A gunman massacred 32 people at Virginia Tech in the deadliest shooting rampage in modern U.S. history Monday, cutting down his victims in two attacks two hours apart before the university could grasp what was happening and warn students. The bloodbath ended with the gunman committing suicide, bringing the death toll to 33 and stamping the campus in the picturesque Blue Ridge Mountains with unspeakable tragedy, perhaps forever.
Investigators gave no motive for the attack. The gunman's name was not immediately released, and it was not known whether he was a student.
"Today the university was struck with a tragedy that we consider of monumental proportions," Virginia Tech President Charles Steger said. "The university is shocked and indeed horrified."
But he was also faced with difficult questions about the university's handling of the emergency and whether it did enough to warn students and protect them after the first burst of gunfire. Some students bitterly complained they got no warning from the university until an e-mail that arrived more than two hours after the first shots rang out.
Two people died in a dorm room, and 31 others were killed in Norris Hall, including the gunman, who put a bullet in his head. At least 15 people were hurt, some seriously. Students jumped from windows in panic.
Alec Calhoun, a 20-year-old junior, said he was in a 9:05 a.m. mechanics class when he and classmates heard a thunderous sound from the classroom next door - "what sounded like an enormous hammer."
Screams followed an instant later, and the banging continued. When students realized the sounds were gunshots, Calhoun said, he started flipping over desks for hiding places. Others dashed to the windows of the second-floor classroom, kicking out the screens and jumping from the ledge of Room 204, he said.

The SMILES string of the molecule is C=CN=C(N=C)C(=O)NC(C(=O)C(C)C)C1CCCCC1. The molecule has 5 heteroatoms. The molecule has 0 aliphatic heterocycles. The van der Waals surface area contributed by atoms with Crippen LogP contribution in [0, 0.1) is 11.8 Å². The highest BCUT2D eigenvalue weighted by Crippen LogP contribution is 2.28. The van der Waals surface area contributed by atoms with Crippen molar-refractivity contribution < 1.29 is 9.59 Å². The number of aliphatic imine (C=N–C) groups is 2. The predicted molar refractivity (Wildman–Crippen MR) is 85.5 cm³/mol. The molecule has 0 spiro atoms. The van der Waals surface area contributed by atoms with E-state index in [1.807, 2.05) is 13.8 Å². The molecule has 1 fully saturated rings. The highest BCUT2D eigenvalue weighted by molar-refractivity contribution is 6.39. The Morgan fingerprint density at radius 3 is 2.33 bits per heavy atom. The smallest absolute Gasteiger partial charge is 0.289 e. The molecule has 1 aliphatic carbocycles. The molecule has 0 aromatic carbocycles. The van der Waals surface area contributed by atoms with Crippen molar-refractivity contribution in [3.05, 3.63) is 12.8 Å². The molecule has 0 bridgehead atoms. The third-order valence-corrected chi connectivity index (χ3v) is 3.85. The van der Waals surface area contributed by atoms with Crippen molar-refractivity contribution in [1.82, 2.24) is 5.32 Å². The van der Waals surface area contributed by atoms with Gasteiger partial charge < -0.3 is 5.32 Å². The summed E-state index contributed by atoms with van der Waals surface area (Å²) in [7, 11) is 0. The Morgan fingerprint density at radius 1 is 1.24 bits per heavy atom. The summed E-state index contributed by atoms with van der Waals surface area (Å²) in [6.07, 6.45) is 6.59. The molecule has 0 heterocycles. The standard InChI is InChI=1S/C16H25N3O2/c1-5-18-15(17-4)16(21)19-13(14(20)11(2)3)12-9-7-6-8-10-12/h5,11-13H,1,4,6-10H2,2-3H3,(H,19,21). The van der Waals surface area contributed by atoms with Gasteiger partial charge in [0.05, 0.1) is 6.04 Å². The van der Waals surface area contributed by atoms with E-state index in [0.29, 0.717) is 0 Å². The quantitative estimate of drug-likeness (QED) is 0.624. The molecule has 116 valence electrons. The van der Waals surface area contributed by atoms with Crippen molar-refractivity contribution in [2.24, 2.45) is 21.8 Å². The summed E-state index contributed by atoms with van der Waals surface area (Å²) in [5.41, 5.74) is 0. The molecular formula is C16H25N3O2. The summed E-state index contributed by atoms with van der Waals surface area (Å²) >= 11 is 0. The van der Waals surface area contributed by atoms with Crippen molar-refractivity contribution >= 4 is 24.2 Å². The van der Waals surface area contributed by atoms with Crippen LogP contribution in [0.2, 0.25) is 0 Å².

"I must've been the eighth or ninth person who jumped, and I think I was the last," said Calhoun, of Waynesboro, Va. He landed in a bush and ran.
The instructor was killed, he said.
At an evening news conference, Police Chief Wendell Flinchum refused to dismiss the possibility that a co-conspirator or second shooter was involved. He said police had interviewed a male who was a "person of interest" in the dorm shooting who knew one of the victims, but he declined to give details.
"I'm not saying there's a gunman on the loose," Flinchum said. Ballistics tests will help explain what happened, he said.
Sheree Mixell, a spokeswoman for the federal Bureau of Alcohol, Tobacco, Firearms and Explosives, said the evidence was being moved to the agency's national lab in Annandale. At least one firearm was turned over, she said.
Young people and faculty members carried out some of the wounded themselves, without waiting for ambulances to arrive. Many found themselves trapped behind chained and padlocked doors. SWAT team members with helmets, flak jackets and assault rifles swarmed over the campus. A student used his cell-phone camera to record the sound of bullets echoing through a stone building.
Trey Perkins, who was sitting in a German class in Norris Hall, told The Washington Post that the gunman barged into the room at about 9:50 a.m. and opened fire for about a minute and a half, squeezing off about 30 shots.
The gunman first shot the professor in the head and then fired on the students, Perkins said. The gunman was about 19 years old and had a "very serious but very calm look on his face," he said.
"Everyone hit the floor at that moment," said Perkins, 20, of Yorktown, Va., a sophomore studying mechanical engineering. "And the shots seemed like it lasted forever."
Erin Sheehan, who was also in the German class, told the student newspaper, the Collegiate Times, that she was one of only four of about two dozen people in the class to walk out of the room. The rest were dead or wounded, she said.
She said the gunman "was just a normal-looking kid, Asian, but he had on a Boy Scout-type outfit. He wore a tan button-up vest, and this black vest, maybe it was for ammo or something."
Students said that there were no public-address announcements after the first shots. Many said they learned of the first shooting in an e-mail that arrived shortly before the gunman struck again.
"I think the university has blood on their hands because of their lack of action after the first incident," said Billy Bason, 18, who lives on the seventh floor of the dorm.
Steger defended the university's conduct, saying authorities believed that the shooting at the dorm was a domestic dispute and mistakenly thought the gunman had fled the campus.